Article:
Peer-to-peer computing and networking, an emerging model of communication and computation, has recently started to gain significant acceptance. This model not only enables clients to take a more active role in the information dissemination process, but also may significantly increase the performance and reliability of the overall system, by eliminating the traditional notion of the "server" which could be a single point of failure, and a potential bottleneck. Although peer-to-peer systems enjoy significant and continually increasing popularity, we still do not have a clear understanding of the magnitude, the traffic patterns, and the potential performance bottlenecks of the recent peer-to-peer networks. In this paper we study the traffic patterns of Gnutella, a popular large-scale peer-to-peer system, and show that traffic patterns are very bursty even over several time scales. We especially focus on the types of the queries submitted by Gnutella peers, and their associated replies. We show that the queries submitted exhibit significant amounts of locality, that is, queries tend to be frequently and repeatedly submitted. To capitalize on this locality, we propose simple Gnutella caching mechanisms that cache query responses. Using trace-driven simulation we evaluate the effectiveness of Gnutella caching and show that it improves performance by as much as a factor of two. View full abstract»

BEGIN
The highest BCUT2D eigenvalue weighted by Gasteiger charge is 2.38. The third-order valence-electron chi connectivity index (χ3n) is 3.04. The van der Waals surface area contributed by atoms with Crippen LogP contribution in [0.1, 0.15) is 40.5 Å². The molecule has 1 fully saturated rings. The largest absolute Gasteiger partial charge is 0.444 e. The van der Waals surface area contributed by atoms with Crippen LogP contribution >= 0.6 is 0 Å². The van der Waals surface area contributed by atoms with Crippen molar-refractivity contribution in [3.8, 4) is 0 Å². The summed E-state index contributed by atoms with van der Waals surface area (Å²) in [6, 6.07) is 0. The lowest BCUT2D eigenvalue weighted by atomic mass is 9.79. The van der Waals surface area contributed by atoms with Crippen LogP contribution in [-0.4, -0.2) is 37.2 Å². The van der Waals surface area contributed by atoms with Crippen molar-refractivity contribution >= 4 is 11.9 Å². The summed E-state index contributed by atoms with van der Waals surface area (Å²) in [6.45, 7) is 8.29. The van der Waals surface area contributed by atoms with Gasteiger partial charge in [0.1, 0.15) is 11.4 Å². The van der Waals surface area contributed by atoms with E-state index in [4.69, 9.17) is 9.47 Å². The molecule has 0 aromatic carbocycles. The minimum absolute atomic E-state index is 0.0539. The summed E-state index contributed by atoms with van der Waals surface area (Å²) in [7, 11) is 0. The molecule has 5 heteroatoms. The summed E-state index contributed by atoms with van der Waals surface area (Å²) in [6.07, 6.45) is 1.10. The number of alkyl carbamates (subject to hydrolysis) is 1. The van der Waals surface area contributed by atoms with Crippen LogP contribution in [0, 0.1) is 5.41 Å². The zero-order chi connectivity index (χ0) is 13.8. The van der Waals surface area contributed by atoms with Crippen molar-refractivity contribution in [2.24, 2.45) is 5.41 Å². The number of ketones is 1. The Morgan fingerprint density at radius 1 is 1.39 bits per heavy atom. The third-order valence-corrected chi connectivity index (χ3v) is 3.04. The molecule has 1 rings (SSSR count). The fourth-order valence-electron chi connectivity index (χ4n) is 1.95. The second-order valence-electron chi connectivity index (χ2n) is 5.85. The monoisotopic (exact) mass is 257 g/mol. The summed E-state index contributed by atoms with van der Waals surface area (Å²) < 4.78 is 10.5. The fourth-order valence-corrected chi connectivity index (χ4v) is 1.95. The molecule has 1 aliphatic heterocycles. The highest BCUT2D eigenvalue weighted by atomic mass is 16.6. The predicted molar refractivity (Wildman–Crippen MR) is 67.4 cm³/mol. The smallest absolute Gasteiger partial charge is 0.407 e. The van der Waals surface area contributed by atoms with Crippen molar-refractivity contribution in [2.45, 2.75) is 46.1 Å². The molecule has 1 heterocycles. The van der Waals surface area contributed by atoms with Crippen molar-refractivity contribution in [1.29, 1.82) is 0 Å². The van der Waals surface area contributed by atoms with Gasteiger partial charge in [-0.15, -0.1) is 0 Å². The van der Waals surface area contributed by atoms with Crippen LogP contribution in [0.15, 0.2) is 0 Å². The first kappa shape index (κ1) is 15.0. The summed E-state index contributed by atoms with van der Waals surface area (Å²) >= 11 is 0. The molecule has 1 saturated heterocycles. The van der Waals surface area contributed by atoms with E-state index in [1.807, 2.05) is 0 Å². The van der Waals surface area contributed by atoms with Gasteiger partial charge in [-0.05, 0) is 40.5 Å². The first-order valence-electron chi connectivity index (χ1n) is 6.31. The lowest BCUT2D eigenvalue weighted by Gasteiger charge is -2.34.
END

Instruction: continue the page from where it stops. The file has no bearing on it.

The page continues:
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  • RVision: An Open and High Configurable Tool for Cluster Monitoring

    Publication Year: 2002 , Page(s): 75
    Cited by:  Papers (9)
    Save to Project icon | Request Permissions | Click to expandQuick Abstract | PDF file iconPDF (176 KB) |  | HTML iconHTML  

    In this paper we present the design and implementation of RVision (Remote Vision), an open architecture, high configurable tool for cluster monitoring. We focus on the description of it's modular architecture, emphasizing the new concepts we are introducing for cluster monitoring, such as monitoring sessions and the support for dynamic linking of monitoring libraries. In addition, we measure intrusion with several benchmarks and applications under different scenarios. RVision distinguishes itself from other available tools for cluster monitoring because of its open architecture, high configurability, and low intrusion. It is being used in production mode, in our research center, and has proven itself as a powerful alternative for cluster monitoring, especially in heterogeneous clusters and cluster of clusters. View full abstract»